Originally published in SunPost on February 24,2011
Last weekend at the Adrienne Arsht center, the Ziff Opera house was filled to the brim with a buzzing, vibrant, and mixed audience. People of diverse ages and backgrounds, races and relationship to dance converged in participation and anticipation of an evening of Alvin Ailey American Dance Theater.
After the show, I overheard two older ladies say: “That rapper thing was phenomenal; it was so current and modern.” They were referring to “Love Stories,” a 2004 choreography by Judith Jamison with Robert Battle and Rennie Harris. Jamison is the retiring artistic director of the historic African-American company, arguably the most successful modern dance troupe ever; Battle takes the helm later this year, and is a Miami native. It was a journey through a multitude of relationships starting with a powerful solo and moving through different configurations. It had a soundscape of pulsating House and hip-hop beats that struck deep chords and visceral channels. The choreography was signature Rennie; with complex entrances and exits, Afro-Brazilian references and truthful, authentic b-boying and b-girling. The choreography was a symphony of hard-core physicality and emotional transparency. Key to Harris’ work are moments of improvisation and solo flair. The company members known for emotional depth and storytelling were given a perfect platform to shine in an urban, contemporary and social context.
The audience delighted in unexpected bursts of vogueing, locking, and uprocking, which offered a textured palette of attitude and humor.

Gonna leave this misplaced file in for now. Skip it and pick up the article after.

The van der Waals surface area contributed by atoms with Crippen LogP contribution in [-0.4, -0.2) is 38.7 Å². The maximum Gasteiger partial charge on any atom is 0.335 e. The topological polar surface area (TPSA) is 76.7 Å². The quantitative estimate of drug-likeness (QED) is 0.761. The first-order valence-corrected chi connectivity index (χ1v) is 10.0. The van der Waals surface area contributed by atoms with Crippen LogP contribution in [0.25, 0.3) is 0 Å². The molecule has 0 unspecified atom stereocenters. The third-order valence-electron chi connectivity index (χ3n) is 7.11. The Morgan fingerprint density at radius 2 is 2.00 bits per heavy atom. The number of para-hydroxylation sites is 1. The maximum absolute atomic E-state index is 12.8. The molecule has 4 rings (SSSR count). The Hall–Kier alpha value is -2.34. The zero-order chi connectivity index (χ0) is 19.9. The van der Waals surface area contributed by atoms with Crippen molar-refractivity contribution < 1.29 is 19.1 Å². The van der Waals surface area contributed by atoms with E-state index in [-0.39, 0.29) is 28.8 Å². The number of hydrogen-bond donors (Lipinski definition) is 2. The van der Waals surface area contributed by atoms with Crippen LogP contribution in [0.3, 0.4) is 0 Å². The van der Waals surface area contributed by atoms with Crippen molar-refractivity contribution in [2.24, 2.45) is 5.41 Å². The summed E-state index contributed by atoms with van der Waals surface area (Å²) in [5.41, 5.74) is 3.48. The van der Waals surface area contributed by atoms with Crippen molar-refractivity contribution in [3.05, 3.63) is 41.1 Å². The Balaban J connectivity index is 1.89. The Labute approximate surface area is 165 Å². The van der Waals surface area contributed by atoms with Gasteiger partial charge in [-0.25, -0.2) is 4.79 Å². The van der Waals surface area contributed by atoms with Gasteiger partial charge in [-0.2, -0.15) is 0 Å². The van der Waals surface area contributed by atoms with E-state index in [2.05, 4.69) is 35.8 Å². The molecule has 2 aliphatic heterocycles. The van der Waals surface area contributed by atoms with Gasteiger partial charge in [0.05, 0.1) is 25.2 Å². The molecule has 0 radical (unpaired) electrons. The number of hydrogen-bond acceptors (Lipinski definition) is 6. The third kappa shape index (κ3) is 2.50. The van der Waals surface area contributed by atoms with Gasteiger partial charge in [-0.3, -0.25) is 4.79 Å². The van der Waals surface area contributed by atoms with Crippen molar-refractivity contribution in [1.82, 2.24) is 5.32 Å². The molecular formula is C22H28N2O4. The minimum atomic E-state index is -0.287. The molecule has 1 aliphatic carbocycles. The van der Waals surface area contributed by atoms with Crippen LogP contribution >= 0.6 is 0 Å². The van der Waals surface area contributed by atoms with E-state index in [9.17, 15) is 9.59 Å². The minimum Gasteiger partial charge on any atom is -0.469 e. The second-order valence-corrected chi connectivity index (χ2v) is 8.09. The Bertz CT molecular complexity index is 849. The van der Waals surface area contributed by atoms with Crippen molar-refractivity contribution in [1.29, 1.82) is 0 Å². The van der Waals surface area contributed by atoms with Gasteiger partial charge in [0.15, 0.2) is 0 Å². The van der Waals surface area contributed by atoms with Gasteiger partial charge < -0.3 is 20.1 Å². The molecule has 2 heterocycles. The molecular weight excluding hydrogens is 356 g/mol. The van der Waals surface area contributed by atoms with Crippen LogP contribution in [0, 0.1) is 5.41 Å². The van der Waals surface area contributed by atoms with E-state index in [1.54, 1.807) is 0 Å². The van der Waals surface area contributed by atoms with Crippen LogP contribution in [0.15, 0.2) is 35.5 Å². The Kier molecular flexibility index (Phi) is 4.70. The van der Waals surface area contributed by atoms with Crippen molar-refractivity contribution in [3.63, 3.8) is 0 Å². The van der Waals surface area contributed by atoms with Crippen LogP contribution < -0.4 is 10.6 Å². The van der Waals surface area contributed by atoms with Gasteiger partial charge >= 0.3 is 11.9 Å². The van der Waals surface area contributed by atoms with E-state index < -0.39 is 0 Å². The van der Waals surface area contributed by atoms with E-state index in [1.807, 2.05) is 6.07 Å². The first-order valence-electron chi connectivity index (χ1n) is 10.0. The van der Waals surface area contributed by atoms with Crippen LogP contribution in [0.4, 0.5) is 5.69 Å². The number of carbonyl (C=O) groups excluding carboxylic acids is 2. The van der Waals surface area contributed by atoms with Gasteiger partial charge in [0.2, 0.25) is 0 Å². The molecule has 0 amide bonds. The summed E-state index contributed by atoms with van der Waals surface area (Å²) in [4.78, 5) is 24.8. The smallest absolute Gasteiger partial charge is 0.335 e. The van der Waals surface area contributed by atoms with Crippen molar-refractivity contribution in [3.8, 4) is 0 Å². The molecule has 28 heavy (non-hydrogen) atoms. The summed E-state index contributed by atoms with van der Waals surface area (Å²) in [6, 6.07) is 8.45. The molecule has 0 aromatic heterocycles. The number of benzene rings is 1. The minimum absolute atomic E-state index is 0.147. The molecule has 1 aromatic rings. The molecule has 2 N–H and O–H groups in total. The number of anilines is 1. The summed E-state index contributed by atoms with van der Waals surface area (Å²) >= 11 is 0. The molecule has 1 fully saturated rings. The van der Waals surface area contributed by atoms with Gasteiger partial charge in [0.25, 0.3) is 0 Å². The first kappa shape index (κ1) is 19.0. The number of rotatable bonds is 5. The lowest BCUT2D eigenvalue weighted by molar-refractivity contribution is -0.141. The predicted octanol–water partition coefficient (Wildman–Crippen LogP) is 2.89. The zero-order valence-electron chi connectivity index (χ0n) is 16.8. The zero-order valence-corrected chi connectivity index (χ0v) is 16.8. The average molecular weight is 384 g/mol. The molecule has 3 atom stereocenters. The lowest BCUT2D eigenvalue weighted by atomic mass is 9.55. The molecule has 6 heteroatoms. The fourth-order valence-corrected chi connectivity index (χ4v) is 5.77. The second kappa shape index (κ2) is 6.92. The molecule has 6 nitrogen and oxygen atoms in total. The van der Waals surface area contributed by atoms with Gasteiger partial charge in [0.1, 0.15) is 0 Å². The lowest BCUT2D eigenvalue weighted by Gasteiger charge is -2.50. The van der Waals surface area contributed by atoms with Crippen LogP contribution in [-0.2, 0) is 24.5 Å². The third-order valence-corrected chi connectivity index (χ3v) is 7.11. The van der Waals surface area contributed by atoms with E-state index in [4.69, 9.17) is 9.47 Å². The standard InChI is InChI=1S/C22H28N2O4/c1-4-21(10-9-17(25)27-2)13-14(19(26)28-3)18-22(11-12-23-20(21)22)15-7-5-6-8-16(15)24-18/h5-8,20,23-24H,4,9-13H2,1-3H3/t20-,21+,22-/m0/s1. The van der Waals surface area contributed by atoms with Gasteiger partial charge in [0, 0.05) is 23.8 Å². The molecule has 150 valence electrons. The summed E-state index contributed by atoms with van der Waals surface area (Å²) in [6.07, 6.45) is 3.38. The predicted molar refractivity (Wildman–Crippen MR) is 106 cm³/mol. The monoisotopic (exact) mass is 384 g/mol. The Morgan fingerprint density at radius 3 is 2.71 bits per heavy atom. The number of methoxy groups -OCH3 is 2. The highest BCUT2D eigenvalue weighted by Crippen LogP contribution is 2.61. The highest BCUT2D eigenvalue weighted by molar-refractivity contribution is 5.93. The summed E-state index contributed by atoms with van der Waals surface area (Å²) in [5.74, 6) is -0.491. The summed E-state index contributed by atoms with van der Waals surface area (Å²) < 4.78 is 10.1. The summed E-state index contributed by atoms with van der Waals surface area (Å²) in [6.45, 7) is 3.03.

One of the standout performers of the evening was Miami native and New World School of the Arts Alumnus Jamar Roberts. He opened the show in “Love Stories” and soloed as King Balthazar in “Three Black Kings.” His solo during “I Wanna Be Ready” was so full of nuance and tenderness, so skilled and perfect that the audience felt hushed and seduced.
A poignant and important moment was the “Celebrating Revelations at 50” film, referring to Ailey’s signature masterpiece, “Revelations.” I noticed that several of the audience members around me were from other countries, notably Brazil and France. The film offered an in depth journey into the American South, our shared American history of racism, segregation, and struggle and contextualized the genius of Alvin Ailey in an historic and political context. We all felt moved and better for it.
And Now, Dance!
More great moments await the Miami audience this weekend at the Colony Theater when the Dance Now! Ensemble led by Hannah Baumgarten and Diego Salterini, bring us “Six Characters.” They describe it as “a modern twist on a classic Pirandello Play.” The Pirandello Play — which offers the play within a play structure and blurs the line between, madness, absurdity, and reason — will be fun to see staged and brought to life in the Dance Now! brand. This performance also highlights the south Florida premiere of collaborating and guest choreographer Tandy Beal. This performance is Program Two of Dance Now! Ensemble’s Season.
“Six Character” at the Colony Theater, 1040 Lincoln Rd., February 26 at 8:00 p.m. and February 27 at 3:00 p.m. Tickets range from $10 to $35